"A New York Treasure" --Village Voice

June 1, 1941: Games 17 & 18

Playing their second doubleheader in three days, the Yankees continued their roadtrip by sweeping two games from the Cleveland Indians and moving to within a game and a half of the first place White Sox. DiMaggio had one single in each of the games to bring the streak to eighteen games. His hit in the second game came in his last at bat of the day. At this point, as a new paper each day seemed to pick up on the DiMaggio streak, he certainly must have been aware of what was at stake. He smashed a rocket that glanced off the glove of third baseman Ken Keltner. (The next time the Yankees came to Cleveland, DiMaggio would not be so lucky.) Elsewhere, Ted Williams was also continuing his torrid pace. He collected four hits in a doubleheader against the Tigers, raising his average to an obscene .430. His hitting streak was still intact a game beyond DiMaggio’s at nineteen straight, and he was even hotter than Joe D. Williams’s streak average was an even .500 (36 for 72) while DiMaggio was hitting a comparatively mild .362 (25 for 69).

Categories:  1940s  1: Featured  Hank Waddles  Yankees

Tags:  joe dimaggio  The Streak

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1 BobbyB   ~  Jun 1, 2012 1:58 pm

Its hard to imagine anyone batting .430 on June 1. While David Halberstam wrote a great book on the Summer of '49, (which I possess a copy inscribed to Bobby Brown-what was he thinking to get rid of it?) Has anyone written about 1941? I mean you've Dimaggio's streak and Williams being the last man to bat .400. Which do you think is the greater record now that both streaks are 60 years plus and going?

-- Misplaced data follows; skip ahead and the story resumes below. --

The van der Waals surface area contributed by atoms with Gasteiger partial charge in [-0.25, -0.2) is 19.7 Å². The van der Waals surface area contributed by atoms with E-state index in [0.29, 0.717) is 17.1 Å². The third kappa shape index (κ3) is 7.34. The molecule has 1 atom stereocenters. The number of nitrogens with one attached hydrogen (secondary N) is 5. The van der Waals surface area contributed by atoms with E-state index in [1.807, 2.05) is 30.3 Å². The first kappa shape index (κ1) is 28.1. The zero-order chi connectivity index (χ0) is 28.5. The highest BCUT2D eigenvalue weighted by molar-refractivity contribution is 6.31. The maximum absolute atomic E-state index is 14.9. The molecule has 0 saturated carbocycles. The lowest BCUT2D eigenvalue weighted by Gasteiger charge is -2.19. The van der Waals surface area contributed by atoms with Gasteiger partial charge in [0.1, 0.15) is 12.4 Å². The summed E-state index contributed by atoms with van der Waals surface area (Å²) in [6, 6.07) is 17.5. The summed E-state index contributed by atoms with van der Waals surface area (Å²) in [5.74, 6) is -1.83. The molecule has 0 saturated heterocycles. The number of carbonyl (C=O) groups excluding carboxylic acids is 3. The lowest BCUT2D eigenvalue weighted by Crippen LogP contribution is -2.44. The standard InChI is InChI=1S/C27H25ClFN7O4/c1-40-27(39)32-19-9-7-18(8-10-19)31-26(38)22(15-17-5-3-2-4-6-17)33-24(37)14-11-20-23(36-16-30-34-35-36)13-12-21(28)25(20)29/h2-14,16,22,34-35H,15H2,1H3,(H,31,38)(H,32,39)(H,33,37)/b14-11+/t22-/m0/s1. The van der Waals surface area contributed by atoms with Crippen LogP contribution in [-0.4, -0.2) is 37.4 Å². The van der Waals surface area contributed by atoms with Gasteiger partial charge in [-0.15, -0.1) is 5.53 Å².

2 BobbyB   ~  Jun 1, 2012 2:05 pm

Forgot also about Williams 9th inning HR in the All Star game at Tiger's Brigg's Stadium and Lefty Grove's 300 career win (his last). DiMaggio won the MVP but I think that was probably controversial, even then. Would make a great story, Alex.

3 Hank Waddles   ~  Jun 1, 2012 9:54 pm

You might want to check out Streak, by Michael Seidel. He follows DiMaggio's streak, but also focuses on other goings on around baseball, notably Ted Williams. He pairs the baseball alongside news of what's going on with the war, which provides interesting. It's my main source for these posts. You're right, though. That whole season would make for great subject matter, with DiMaggio and Williams being the focus.

Williams lost the MVP, obviously, because no one liked him. Meanwhile, even as early as 1941, Joe D was Joe D. Williams, but you can excuse voters -- kind of -- for giving DiMaggio the MVP in '41. Fifty-six games is pretty impressive, after all.

Here are two things that are unforgivable. In 1942 Williams won the Triple Crown (.356/36/137), but lost the MVP to the Yankees' Joe Gordon (.322/18/103). In 1947 Williams (.343/32/114) won the Triple Crown -- again -- and lost again to DiMaggio (.315/20/97). WAR obviously didn't exist in 1947, but Williams crushed DiMaggio 9.6 to 4.5. Crazy.

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